LIMS Education hosts live Q&A sessions!

Have an interest in LIMS’s certification programs? Have questions about them? Please join us for a live Q&A session, hosted by the Education Department, on September 24 from 10 am-11 am ET or on October 29 from 10 am-11am ET. Use the form below to let us know which session you would like to join and you will receive a zoom link the day before. See you there!


His Hand and Head: How Laban Designed Movement Patterns

offered by Carol-Lynne Moore, Ph.D, C.M.A.

Saturdays October 16, 23, 30 2021

11:00 AM-12:30 PM EDT


This three-part course illuminates how Laban used his artistic background to generate theoretical models of human movement.

Session 1 examines traditions and innovations in the visual depiction of human movement familiar to Laban during his immersion in the turn-of-the-century European art worlds of Paris and Munich.

Session 2 illustrates how Laban drew on these sources to create Choreutic patterns.

Session 3 extends the previous discussion to incorporate Eukinetic patterns.

Cost is $90 for three classes

Click HERE to purchase tickets

Carol-Lynne Moore, Ph.D., C.M.A., and Registered Movement Pattern Analyst, has been involved in the field of movement study as a writer, lecturer, and consultant for four decades. A master teacher of Laban Movement Analysis, she has a deep practical and theoretical understanding of Laban’s work. In 2018 she received a Lifetime Achievement Award from LIMS. This course draws upon Dr. Moore’s doctoral and post-doctoral research in the Rudolf Laban Archive, National Resource Centre for Dance, University of Surrey, U.K.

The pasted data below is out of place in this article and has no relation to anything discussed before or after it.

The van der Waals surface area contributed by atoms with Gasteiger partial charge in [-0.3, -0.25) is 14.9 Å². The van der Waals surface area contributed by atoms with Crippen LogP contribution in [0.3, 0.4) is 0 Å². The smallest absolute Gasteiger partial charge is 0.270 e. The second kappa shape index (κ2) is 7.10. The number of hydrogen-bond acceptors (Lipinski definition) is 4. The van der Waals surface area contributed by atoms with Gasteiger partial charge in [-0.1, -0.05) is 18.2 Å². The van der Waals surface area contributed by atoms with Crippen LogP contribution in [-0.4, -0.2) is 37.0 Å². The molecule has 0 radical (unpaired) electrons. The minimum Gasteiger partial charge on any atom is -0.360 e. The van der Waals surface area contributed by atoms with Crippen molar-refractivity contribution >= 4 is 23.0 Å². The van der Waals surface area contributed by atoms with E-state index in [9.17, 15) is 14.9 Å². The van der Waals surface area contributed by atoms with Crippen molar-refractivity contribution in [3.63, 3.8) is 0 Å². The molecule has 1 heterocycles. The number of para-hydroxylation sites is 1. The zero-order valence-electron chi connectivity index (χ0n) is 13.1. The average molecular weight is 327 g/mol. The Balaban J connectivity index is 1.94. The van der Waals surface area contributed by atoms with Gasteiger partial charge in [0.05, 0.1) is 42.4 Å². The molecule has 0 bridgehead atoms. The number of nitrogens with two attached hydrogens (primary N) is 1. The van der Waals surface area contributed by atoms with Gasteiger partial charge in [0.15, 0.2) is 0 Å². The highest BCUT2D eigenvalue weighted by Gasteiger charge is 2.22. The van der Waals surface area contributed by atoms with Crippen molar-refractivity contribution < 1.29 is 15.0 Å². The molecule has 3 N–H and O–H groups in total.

New Pathways Program Launches!

All of us at LIMS are excited about this new program that combines synchronous and asynchronous learning.* The faculty have already been teaching online for months if not years — and we have each learned a good deal about what seems to work and doesn’t — so we venture forth in the new paradigm that is the silver lining to Covid-19: being part of the online journey in a global setting!

Much of the program will be dialogic; it is experiential, and while much can and should be questioned, the faculty are experienced users of the work in a wide variety of applications and will be guides and supporters throughout.

This program is aspirational and experimental.  We aspire to develop the LBMS work to be more inclusive and expansive and the 25 New Pathways students are part of this work.  New Pathways is designed to challenge biases and to help develop anti-racist and pro-cultural competencies.

We wish the students and faculty of the New Pathways program the best in motion!

*Online work is supported by our new LIMS E-learning platform on Kannu.

New programs and courses at LIMS

LIMS Endorsed Introductory Courses